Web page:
Address from Under Secretary of State Robert D. Hormats on Global Economic Challenges

On Monday, November 15, NDN hosted Under Secretary of State for Economic, Energy, and Agricultural Affairs Robert Hormats for an important address on global economic challenges. Secretary Hormats’ address followed the President's trip to India, Indonesia, South Korea, and Japan, where he spoke to America’s economic interests in the world at the G20 and APEC Summits, and met with leaders of some of the world’s most important, fast-growing emerging economies. 

As new economic powerhouses arise across the world, the prosperity of Americans will increasingly depend on our successful engagement with the changing economic order of the 21st century. Secretary Hormats and the State Department are central to these efforts to advance American economic interests as a key component of foreign policy. 

A full transcript of Secretary Hormats's remarks is available here.

Video of the event is here:

 

Full remarks:

 

NDN
Under Secretary of State Robert Hormats Address on Global Economic Challenges
November 15, 2010 

Many thanks, Simon.  And, first of all, before I begin let me thank you for the very kind introduction.  I didn’t know we were both Jumbos either.  But I also wanted to take a moment to thank you for your leadership, your intellectual leadership and the very dynamic efforts you’ve made not just in terms of developing new ideas but really pushing them through the political process in Washington.  

You have taken some of the very best ideas that you and Rob Shapiro and others have generated.  You and Rob have and not just talked about them but focused a great deal of public attention on them and helped people to understand that we have to make some major changes in this country if we are going to cope with and respond to the changes that are going on in the global economy.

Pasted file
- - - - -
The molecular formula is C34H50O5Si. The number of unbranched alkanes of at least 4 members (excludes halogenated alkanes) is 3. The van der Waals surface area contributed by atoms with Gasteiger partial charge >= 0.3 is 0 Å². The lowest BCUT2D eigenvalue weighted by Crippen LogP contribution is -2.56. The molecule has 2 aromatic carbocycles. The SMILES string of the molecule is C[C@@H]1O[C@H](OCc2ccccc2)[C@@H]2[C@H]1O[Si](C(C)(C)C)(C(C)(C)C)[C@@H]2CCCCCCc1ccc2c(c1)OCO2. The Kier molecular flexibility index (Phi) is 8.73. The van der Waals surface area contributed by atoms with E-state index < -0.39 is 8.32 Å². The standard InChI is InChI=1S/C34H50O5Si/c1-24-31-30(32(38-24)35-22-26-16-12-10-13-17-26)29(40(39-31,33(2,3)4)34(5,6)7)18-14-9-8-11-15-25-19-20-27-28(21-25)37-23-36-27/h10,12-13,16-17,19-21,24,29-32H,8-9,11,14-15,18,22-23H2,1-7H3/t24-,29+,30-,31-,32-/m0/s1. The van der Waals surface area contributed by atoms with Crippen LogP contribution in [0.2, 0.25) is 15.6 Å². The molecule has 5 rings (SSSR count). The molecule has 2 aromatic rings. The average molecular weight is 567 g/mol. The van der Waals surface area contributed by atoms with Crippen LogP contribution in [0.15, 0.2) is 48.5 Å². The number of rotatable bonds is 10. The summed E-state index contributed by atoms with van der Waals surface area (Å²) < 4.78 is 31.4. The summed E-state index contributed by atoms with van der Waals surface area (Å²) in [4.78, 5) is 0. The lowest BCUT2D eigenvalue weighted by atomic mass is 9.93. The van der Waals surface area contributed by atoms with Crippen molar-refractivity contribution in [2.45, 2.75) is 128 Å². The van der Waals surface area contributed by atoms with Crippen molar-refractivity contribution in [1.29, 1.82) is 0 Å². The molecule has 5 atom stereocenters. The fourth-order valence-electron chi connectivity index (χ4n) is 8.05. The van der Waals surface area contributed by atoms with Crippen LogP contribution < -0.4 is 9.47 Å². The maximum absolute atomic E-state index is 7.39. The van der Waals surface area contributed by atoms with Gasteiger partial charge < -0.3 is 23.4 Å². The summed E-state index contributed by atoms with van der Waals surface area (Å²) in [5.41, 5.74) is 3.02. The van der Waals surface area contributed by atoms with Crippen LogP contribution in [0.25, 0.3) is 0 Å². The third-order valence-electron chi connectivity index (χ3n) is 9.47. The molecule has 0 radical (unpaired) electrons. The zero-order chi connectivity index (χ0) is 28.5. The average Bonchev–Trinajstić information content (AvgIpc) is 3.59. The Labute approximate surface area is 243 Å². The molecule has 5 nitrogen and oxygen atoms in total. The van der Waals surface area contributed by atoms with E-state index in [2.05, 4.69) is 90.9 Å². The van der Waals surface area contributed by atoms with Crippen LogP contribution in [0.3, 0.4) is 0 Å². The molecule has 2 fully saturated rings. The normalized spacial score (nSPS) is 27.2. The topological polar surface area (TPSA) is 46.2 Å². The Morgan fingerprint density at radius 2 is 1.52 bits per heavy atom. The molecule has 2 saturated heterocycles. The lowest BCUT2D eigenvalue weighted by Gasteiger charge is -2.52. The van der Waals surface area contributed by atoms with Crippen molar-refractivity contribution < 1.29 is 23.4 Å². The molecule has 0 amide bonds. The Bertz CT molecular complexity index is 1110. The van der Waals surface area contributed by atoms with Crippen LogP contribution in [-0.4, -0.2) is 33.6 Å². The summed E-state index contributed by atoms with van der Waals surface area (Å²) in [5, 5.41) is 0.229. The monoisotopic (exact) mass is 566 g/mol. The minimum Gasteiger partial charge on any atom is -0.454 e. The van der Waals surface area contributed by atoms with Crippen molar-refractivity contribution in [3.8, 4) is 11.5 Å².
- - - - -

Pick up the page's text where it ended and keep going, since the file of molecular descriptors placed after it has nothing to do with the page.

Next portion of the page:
Coming back from the trip I just made, where I was in China and then with the president in Korea and in Japan, and having frequently visited various parts of that region, we’re engaged in a competitive world that is unlike any that we have experienced in the past.  There are more countries that are more competitive in more products and more services than ever before in world history.  

I think that a lot of Americans are perhaps not as aware as they should be about the fact that United States is going to have to make some enormous changes domestically in order to compete in this dramatically changed environment and to ensure that living standards for our own people continue to improve even as other countries through their own methods and through their own policies are advancing living standards for their people.  But this is a much more competitive environment. As Lincoln said, “Because the circumstance are new we have to think anew and act anew,” and I don’t think we are doing that adequately in this country.  

Simon and his team have really been beating the drums on that point and many others for a very long time.  I commend you for that and I think that from the point of view of at least my role in the State Department, our collaboration with you and Rob, our working together, our various conversations over the last weeks, months and year, since I’ve been this job,